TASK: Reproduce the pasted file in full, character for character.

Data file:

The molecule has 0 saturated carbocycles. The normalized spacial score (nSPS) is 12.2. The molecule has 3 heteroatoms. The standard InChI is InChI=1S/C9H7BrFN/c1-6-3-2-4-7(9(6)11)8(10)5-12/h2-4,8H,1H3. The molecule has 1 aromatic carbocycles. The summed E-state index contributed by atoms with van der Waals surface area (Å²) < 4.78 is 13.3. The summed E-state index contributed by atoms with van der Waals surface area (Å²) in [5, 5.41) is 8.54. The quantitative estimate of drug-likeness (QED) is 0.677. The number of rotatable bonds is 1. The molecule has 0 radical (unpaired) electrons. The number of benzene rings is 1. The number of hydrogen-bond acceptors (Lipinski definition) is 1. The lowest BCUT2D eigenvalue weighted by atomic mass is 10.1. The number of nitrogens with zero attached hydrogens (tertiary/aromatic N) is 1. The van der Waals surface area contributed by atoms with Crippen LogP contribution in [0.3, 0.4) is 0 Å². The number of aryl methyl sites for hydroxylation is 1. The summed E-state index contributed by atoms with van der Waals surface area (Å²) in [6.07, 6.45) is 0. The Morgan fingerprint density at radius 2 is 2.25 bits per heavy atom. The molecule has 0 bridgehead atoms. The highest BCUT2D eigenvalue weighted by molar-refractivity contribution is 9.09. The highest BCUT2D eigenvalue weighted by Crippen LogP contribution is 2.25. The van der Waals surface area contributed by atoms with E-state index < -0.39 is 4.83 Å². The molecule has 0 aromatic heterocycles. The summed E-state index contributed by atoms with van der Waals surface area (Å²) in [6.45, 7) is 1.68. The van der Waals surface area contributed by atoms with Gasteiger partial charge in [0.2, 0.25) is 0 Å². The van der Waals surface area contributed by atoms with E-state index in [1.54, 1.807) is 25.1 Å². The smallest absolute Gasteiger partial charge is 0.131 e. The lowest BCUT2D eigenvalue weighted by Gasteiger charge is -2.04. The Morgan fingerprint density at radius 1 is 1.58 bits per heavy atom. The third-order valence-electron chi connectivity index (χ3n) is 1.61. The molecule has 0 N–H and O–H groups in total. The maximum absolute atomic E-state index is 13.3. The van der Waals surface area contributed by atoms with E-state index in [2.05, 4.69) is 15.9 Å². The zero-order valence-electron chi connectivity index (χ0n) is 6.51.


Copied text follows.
The molecule has 0 saturated carbocycles. The normalized spacial score (nSPS) is 12.2. The molecule has 3 heteroatoms. The standard InChI is InChI=1S/C9H7BrFN/c1-6-3-2-4-7(9(6)11)8(10)5-12/h2-4,8H,1H3. The molecule has 1 aromatic carbocycles. The summed E-state index contributed by atoms with van der Waals surface area (Å²) < 4.78 is 13.3. The summed E-state index contributed by atoms with van der Waals surface area (Å²) in [5, 5.41) is 8.54. The quantitative estimate of drug-likeness (QED) is 0.677. The number of rotatable bonds is 1. The molecule has 0 radical (unpaired) electrons. The number of benzene rings is 1. The number of hydrogen-bond acceptors (Lipinski definition) is 1. The lowest BCUT2D eigenvalue weighted by atomic mass is 10.1. The number of nitrogens with zero attached hydrogens (tertiary/aromatic N) is 1. The van der Waals surface area contributed by atoms with Crippen LogP contribution in [0.3, 0.4) is 0 Å². The number of aryl methyl sites for hydroxylation is 1. The summed E-state index contributed by atoms with van der Waals surface area (Å²) in [6.07, 6.45) is 0. The Morgan fingerprint density at radius 2 is 2.25 bits per heavy atom. The molecule has 0 bridgehead atoms. The highest BCUT2D eigenvalue weighted by molar-refractivity contribution is 9.09. The highest BCUT2D eigenvalue weighted by Crippen LogP contribution is 2.25. The van der Waals surface area contributed by atoms with E-state index < -0.39 is 4.83 Å². The molecule has 0 aromatic heterocycles. The summed E-state index contributed by atoms with van der Waals surface area (Å²) in [6.45, 7) is 1.68. The van der Waals surface area contributed by atoms with Gasteiger partial charge in [0.2, 0.25) is 0 Å². The van der Waals surface area contributed by atoms with E-state index in [1.54, 1.807) is 25.1 Å². The smallest absolute Gasteiger partial charge is 0.131 e. The lowest BCUT2D eigenvalue weighted by Gasteiger charge is -2.04. The Morgan fingerprint density at radius 1 is 1.58 bits per heavy atom. The third-order valence-electron chi connectivity index (χ3n) is 1.61. The molecule has 0 N–H and O–H groups in total. The maximum absolute atomic E-state index is 13.3. The van der Waals surface area contributed by atoms with E-state index in [2.05, 4.69) is 15.9 Å². The zero-order valence-electron chi connectivity index (χ0n) is 6.51.